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--> (Alderson and Rattan, 1980). The investigators concluded that ''there is no clear evidence of a cancer hazard in these workers.'' Finally, childhood leukemia might be related to parents' occupational exposure to MEK. A case-control study of children less than 10 y old showed a statistically significant increase of leukemogenic risk in children whose fathers had been occupationally exposed, after the children's birth, to MEK, chlorinated solvents, spray paint, dyes, pigments, and cutting oil (Lowengart et al., 1987). Because of exposure to a wide mixture of chemicals, these epidemiology studies failed to demonstrate carcinogenicity specifically associated with MEK in humans. Genotoxicity MEK was not mutagenic for several strains of Salmonella typhimurium (Douglas et al., 1980; Florin et al., 1980), but it induced aneuploidy in Saccharomyces cerevisiae strain M (Zimmermann et al., 1985). MEK was not found to be genotoxic in the mouse lymphoma assay, unscheduled DNA synthesis assay, and micronucleus assay (O'Donoghue et al., 1988). Developmental Toxicity MEK exposure at a concentration of 3000 ppm for 7 h/d on gestation days 6-15 was not teratogenic in rats (Deacon et al., 1981). However, a similar MEK exposure was mildly teratogenic in mice because a concentration-related trend of increases in misaligned sternebrae was found, but no increase in any single malformation was seen at exposure concentrations up to 3000 ppm (Schwetz et al., 1991). MEK exposure at 3000 ppm for 7 h/d on gestation days 6-15 is slightly toxic to the fetus by delaying ossification in the rat and reducing fetal weight in the mouse (Deacon et al., 1981; Schwetz et al., 1991). It also decreased the body-weight gain and increased the water consumption in the pregnant rats (Deacon et al., 1981), and it increased the maternal liver-to-body-weight ratio in the mouse (Schwetz et al., 1991). It can be concluded that MEK has only very slight developmental toxicity.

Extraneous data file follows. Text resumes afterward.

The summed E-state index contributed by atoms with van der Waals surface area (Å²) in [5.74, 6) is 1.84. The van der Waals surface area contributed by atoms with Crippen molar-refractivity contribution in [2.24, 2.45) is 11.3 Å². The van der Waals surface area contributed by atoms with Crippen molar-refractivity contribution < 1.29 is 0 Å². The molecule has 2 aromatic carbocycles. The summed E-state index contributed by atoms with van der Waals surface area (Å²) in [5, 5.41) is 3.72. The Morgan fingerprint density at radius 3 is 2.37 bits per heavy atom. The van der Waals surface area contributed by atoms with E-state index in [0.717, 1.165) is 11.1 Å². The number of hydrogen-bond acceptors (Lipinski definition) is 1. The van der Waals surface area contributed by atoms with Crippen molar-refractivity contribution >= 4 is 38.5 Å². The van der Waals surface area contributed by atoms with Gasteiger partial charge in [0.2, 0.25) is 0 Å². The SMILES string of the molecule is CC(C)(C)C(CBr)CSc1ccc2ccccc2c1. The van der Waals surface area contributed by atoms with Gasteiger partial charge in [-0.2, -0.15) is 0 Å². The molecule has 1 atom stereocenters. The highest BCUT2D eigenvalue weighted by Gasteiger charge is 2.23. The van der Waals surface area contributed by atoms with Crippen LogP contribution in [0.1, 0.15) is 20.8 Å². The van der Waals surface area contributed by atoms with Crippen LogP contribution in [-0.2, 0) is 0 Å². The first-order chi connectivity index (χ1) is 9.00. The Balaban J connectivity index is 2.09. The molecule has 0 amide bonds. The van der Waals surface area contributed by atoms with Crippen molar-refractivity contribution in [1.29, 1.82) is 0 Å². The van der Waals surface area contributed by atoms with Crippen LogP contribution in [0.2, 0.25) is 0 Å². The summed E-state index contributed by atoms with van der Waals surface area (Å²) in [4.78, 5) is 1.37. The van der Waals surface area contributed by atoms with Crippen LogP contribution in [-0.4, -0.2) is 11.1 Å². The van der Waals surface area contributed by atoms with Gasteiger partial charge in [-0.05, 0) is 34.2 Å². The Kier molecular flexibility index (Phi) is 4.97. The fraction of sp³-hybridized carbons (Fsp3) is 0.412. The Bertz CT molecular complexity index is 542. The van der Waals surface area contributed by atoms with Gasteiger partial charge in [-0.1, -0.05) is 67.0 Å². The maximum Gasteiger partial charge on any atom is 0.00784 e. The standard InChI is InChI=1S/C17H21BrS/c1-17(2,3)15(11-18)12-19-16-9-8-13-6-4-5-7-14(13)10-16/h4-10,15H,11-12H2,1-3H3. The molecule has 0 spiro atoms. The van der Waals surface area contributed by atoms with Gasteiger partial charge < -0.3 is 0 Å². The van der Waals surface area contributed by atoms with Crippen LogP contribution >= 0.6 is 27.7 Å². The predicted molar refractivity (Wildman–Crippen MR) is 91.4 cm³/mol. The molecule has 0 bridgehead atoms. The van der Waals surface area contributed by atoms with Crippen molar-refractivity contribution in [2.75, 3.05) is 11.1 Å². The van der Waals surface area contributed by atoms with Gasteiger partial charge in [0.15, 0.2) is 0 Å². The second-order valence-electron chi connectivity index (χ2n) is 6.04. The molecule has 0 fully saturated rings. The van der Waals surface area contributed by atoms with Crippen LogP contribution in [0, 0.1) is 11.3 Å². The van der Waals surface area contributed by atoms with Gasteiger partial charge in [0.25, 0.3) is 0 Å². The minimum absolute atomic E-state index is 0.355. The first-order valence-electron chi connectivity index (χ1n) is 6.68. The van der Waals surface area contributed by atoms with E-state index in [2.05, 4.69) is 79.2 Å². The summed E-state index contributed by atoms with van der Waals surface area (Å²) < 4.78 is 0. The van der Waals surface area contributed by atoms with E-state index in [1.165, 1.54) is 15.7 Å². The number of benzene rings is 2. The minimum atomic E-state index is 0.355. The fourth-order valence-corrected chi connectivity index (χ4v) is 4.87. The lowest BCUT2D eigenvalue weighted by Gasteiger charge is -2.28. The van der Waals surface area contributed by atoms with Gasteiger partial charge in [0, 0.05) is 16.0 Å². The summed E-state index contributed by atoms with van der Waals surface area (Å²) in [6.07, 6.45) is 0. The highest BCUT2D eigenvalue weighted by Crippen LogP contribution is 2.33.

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--> Interaction with Other Chemicals Ethanol has been found to affect MEK metabolism. In humans, ingestion of ethanol at 0.8 g/kg just before a 4-h exposure to MEK at 200 ppm resulted in increased blood concentrations of MEK and 2-butanol and decreased blood concentrations of 2,3-butanediol (Liira et al., 1990b). Although MEK is not neurotoxic, it potentiates the neurotoxicity of n-hexane. A weekly exposure of rats to n-hexane at 10,000 ppm, 8 h/d, 7 d/w led to slight weakness and severe paresis in some of the rats in the eighth week (Altenkirch et al., 1978). A similar exposure to a mixture of 1000-ppm MEK with 9000-ppm n-hexane hastened the neurotoxicity development by the third week and caused a higher percent of the rats to be inflicted with slight weakness and severe paresis (Altenkirch et al., 1978). Exposure to the MEK and n-hexane mixture also caused hypersalivation not produced by an exposure to n-hexane alone (Altenkirch et al., 1978). An explanation for the potentiation is that co-exposure to MEK and n-hexane reduced the clearance of methyl n-butyl ketone, n-hexane's neurotoxic metabolite, in rats (Shibata et al., 1990a), although MEK also inhibited the oxidation of n-hexane to 2,5-hexanedione, another neurotoxic metabolite (Shibata et al., 1990b). These findings were made by the same investigators by exposing rats for 8 h to n-hexane at a concentration of 2000 ppm plus MEK at concentrations of 0, 200, 630, or 2000 ppm (Shibata et al, 1990a,b). Because MEK reduced the clearance of methyl n-butyl ketone, it is reasonable that an exposure of rats to 1125-ppm MEK and 225-ppm methyl n-butyl ketone, 24 h/d for 35 or 55 d resulted in more severe nerve injuries than an exposure to methyl n-butyl ketone alone at 225 ppm (Saida et al., 1976). In addition to affecting n-hexane's metabolism, MEK also has an influence on xylene's metabolism. Exposure of male volunteers to MEK at 200 ppm and m-xylene at 100 ppm for 4 h resulted in higher xylene concentrations in the blood than an exposure to m-xylene alone at 100 ppm, because MEK inhibited m-xylene metabolism (Liira et al., 1988b). However, m-xylene did not change the blood concentration of MEK and the urinary excretion of 2,3-butanediol, an MEK metabolite (Liira et al., 1988b).